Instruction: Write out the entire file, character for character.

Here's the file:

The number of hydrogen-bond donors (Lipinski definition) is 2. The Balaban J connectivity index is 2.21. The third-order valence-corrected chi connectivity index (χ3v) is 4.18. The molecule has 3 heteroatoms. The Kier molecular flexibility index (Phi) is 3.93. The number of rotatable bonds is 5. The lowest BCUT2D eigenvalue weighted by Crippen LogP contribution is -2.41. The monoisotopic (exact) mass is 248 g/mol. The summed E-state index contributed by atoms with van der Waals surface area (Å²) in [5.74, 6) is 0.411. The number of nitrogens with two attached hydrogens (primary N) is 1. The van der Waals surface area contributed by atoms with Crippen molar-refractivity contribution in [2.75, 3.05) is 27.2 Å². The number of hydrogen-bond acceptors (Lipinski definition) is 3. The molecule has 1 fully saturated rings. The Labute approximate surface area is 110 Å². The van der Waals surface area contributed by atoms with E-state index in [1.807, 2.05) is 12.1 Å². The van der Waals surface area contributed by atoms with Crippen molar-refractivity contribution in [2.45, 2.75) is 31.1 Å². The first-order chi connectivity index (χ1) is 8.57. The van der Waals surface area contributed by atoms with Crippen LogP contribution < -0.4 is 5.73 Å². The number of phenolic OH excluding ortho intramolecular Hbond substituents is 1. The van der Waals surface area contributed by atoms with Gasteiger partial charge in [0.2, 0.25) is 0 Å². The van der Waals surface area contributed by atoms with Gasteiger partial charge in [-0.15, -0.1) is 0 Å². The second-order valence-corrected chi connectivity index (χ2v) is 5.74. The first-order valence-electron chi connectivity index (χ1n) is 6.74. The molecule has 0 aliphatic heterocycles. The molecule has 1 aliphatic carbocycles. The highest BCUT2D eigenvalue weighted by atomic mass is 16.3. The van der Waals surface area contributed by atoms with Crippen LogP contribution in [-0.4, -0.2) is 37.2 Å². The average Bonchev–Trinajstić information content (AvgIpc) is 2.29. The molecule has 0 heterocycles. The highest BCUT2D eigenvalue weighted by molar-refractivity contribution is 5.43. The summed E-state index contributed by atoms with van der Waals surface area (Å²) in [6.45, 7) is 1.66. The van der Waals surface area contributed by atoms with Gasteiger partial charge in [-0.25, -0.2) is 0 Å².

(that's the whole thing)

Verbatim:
The number of hydrogen-bond donors (Lipinski definition) is 2. The Balaban J connectivity index is 2.21. The third-order valence-corrected chi connectivity index (χ3v) is 4.18. The molecule has 3 heteroatoms. The Kier molecular flexibility index (Phi) is 3.93. The number of rotatable bonds is 5. The lowest BCUT2D eigenvalue weighted by Crippen LogP contribution is -2.41. The monoisotopic (exact) mass is 248 g/mol. The summed E-state index contributed by atoms with van der Waals surface area (Å²) in [5.74, 6) is 0.411. The number of nitrogens with two attached hydrogens (primary N) is 1. The van der Waals surface area contributed by atoms with Crippen molar-refractivity contribution in [2.75, 3.05) is 27.2 Å². The number of hydrogen-bond acceptors (Lipinski definition) is 3. The molecule has 1 fully saturated rings. The Labute approximate surface area is 110 Å². The van der Waals surface area contributed by atoms with E-state index in [1.807, 2.05) is 12.1 Å². The van der Waals surface area contributed by atoms with Crippen molar-refractivity contribution in [2.45, 2.75) is 31.1 Å². The first-order chi connectivity index (χ1) is 8.57. The van der Waals surface area contributed by atoms with Crippen LogP contribution < -0.4 is 5.73 Å². The number of phenolic OH excluding ortho intramolecular Hbond substituents is 1. The van der Waals surface area contributed by atoms with Gasteiger partial charge in [0.2, 0.25) is 0 Å². The van der Waals surface area contributed by atoms with Gasteiger partial charge in [-0.15, -0.1) is 0 Å². The second-order valence-corrected chi connectivity index (χ2v) is 5.74. The first-order valence-electron chi connectivity index (χ1n) is 6.74. The molecule has 0 aliphatic heterocycles. The molecule has 1 aliphatic carbocycles. The highest BCUT2D eigenvalue weighted by atomic mass is 16.3. The van der Waals surface area contributed by atoms with Crippen LogP contribution in [-0.4, -0.2) is 37.2 Å². The average Bonchev–Trinajstić information content (AvgIpc) is 2.29. The molecule has 0 heterocycles. The highest BCUT2D eigenvalue weighted by molar-refractivity contribution is 5.43. The summed E-state index contributed by atoms with van der Waals surface area (Å²) in [6.45, 7) is 1.66. The van der Waals surface area contributed by atoms with Gasteiger partial charge in [-0.25, -0.2) is 0 Å².